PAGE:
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Neil Cresswell, CEOApril 4, 20242 min read

Operational Maturity with Containers

Containerization has taken the world by storm! The number of organizations using application containers as a core component of their IT landscape continues to grow. However, fewer and fewer people truly comprehend the operational changes needed to run containers in production successfully.

Docker and Kubernetes are infrastructure components that easily allow the deployment of applications and their required networking and storage elements. This would have previously needed cross-functional team involvement (Infra Team, Network Team, Dev Team), so Docker and Kubernetes's automation is a significant efficiency gain. This behavior is one of the many benefits of containers; however, this benefit also introduces additional complications. With the introduction of new technology, there are always benefits and complications; containers follow the same pattern. Unless the operators of the container platform have a good understanding of infrastructure components, they stand a real risk of misconfigurations that may cause unreliable/unpredictable performance or, worse, insecure deployments. Sound familiar; it was the same with virtual machines.

When an organization elects to adopt containers, it should do so with "eyes wide open," by that, be fully aware that once the first container is deployed, you have started evolving your organization's IT operating model. It's impossible to conceive a critical production environment that is 100% decentralized and managed without consideration of tooling, SLA/OLAs, and ensuring that the people operating the platform have the knowledge required to operate it correctly.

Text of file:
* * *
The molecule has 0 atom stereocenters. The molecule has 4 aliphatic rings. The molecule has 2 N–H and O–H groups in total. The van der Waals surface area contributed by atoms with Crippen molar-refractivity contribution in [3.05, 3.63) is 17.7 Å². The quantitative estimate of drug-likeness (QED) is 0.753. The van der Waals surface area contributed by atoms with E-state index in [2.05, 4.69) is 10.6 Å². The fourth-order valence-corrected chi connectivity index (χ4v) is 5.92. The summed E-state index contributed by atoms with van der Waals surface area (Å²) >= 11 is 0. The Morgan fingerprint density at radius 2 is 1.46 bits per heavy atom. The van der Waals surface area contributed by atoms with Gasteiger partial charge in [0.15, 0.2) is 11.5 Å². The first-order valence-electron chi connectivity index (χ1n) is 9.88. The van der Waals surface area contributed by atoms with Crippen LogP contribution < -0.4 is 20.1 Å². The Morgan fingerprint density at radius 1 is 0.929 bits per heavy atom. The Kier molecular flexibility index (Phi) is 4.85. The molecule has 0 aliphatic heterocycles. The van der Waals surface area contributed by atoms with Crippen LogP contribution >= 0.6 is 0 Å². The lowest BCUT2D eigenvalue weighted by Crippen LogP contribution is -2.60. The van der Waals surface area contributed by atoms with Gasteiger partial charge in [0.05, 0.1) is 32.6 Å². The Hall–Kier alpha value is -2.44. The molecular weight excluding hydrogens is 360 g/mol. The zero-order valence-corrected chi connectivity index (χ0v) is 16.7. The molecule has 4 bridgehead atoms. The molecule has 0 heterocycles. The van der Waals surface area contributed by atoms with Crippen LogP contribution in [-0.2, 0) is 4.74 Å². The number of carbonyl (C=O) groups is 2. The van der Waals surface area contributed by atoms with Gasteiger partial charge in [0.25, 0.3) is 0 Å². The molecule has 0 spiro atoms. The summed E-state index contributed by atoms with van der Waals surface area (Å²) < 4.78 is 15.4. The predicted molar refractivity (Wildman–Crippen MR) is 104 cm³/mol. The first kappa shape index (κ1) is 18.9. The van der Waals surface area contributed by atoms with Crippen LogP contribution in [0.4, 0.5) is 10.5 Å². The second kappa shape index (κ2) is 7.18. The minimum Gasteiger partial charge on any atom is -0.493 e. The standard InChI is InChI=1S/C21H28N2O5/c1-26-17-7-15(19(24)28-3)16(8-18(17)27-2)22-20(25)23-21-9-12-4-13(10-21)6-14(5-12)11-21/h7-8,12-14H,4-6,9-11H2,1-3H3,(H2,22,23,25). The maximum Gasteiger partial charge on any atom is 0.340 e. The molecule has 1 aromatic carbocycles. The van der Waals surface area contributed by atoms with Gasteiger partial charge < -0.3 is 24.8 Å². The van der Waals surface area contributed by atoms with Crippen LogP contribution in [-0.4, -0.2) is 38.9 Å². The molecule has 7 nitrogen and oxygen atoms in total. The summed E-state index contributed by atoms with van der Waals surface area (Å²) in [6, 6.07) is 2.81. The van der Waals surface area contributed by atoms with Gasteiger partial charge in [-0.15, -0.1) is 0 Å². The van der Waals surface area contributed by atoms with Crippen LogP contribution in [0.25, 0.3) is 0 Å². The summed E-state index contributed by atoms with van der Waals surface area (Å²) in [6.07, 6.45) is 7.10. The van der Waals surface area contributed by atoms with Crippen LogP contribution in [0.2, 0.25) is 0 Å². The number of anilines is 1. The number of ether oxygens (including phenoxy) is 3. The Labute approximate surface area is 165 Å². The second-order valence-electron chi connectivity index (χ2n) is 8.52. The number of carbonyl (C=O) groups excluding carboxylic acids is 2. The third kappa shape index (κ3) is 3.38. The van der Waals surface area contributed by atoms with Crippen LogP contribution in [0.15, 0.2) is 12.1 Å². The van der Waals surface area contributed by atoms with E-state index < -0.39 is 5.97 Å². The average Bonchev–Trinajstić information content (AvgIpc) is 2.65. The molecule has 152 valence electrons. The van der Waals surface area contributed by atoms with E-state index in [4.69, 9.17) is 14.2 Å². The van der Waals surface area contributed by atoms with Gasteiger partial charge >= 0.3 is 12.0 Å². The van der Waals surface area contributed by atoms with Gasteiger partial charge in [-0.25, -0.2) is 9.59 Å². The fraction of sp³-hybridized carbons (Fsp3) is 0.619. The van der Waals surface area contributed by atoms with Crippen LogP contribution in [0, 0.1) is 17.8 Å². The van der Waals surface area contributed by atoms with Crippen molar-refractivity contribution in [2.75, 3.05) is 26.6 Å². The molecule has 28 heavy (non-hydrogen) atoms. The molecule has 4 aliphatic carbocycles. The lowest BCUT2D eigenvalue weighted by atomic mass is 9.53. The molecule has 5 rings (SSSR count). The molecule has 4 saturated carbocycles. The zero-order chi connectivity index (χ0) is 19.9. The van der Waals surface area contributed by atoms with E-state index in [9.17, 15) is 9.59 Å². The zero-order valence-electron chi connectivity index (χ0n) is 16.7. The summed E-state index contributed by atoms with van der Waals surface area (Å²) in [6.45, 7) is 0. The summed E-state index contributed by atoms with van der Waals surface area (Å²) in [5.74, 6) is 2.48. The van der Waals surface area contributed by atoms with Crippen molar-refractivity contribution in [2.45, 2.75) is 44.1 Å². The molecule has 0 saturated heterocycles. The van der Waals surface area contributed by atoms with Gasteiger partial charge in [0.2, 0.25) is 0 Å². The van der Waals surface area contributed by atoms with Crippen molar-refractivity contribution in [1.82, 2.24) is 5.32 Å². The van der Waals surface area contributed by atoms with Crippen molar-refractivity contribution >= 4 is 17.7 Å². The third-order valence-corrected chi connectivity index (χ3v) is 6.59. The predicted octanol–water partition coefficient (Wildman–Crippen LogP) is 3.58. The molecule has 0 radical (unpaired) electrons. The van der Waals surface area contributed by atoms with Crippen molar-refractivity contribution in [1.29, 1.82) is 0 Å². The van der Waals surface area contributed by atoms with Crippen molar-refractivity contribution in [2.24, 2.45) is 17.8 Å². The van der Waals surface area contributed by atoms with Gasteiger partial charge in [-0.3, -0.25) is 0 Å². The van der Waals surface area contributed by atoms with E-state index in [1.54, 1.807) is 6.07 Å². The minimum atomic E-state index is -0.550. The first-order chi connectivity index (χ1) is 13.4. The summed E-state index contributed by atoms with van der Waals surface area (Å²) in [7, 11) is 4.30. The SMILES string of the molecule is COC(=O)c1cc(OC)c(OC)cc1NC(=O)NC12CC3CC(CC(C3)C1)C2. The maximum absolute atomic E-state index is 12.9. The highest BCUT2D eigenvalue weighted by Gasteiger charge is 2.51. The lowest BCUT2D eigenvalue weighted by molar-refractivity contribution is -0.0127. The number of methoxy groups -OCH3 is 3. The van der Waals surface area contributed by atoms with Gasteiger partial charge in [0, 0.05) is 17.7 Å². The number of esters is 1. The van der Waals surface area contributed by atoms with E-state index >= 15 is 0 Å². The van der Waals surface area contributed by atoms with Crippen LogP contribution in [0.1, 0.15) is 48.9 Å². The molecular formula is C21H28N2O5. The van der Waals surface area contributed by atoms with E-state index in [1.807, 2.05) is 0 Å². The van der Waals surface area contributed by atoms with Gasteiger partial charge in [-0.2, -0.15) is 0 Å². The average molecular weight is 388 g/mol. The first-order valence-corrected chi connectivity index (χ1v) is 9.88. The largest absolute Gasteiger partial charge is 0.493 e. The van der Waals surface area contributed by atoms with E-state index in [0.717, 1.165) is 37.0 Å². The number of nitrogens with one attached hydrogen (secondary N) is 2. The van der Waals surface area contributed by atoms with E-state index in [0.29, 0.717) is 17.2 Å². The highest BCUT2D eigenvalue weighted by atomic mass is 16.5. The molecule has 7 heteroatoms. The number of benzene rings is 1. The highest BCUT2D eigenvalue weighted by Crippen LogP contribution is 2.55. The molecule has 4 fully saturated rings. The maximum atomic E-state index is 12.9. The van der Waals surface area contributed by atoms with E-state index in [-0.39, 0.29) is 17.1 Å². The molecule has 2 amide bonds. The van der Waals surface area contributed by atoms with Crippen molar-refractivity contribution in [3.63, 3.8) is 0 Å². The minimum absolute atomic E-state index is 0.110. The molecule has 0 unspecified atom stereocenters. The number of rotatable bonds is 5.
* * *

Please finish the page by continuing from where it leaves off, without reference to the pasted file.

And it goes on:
In any of the hundreds of community forums, user groups, discussion channels, etc., you will read over and over again desperate cries for help from operators who are tasked with supporting a platform they are underequipped to support. Often, they need urgent help as something that was working is no longer working, and they don't know why. Or they need help because after spending days/weeks/months trying to complete a task, their time is up, and their boss is breathing down their necks. These are sure-fire signs that containers were adopted without forethought, so the teams are now struggling for survival.

Adopting containerization without concurrently training at least some of your staff in container fundamentals is a mistake. As a foundational technology, Docker should always be the starting place, and additional skills should be acquired in orchestration and observability only once the foundations are strong. But even before starting to learn Docker, the operational staff should already be very familiar with Linux, Networking, Storage (shared storage especially), and how these all play their part. We often see operators leaping straight into Kubernetes without even a hint of foundational knowledge in Docker. This is dangerous.

So, if you are on the Containerization journey, have you made the required organizational changes to support it entirely, or are you sitting on a ticking time bomb waiting for your first event?





Neil Cresswell, CEO

Neil brings more than twenty years’ experience in advanced technology including virtualization, storage and containerization.


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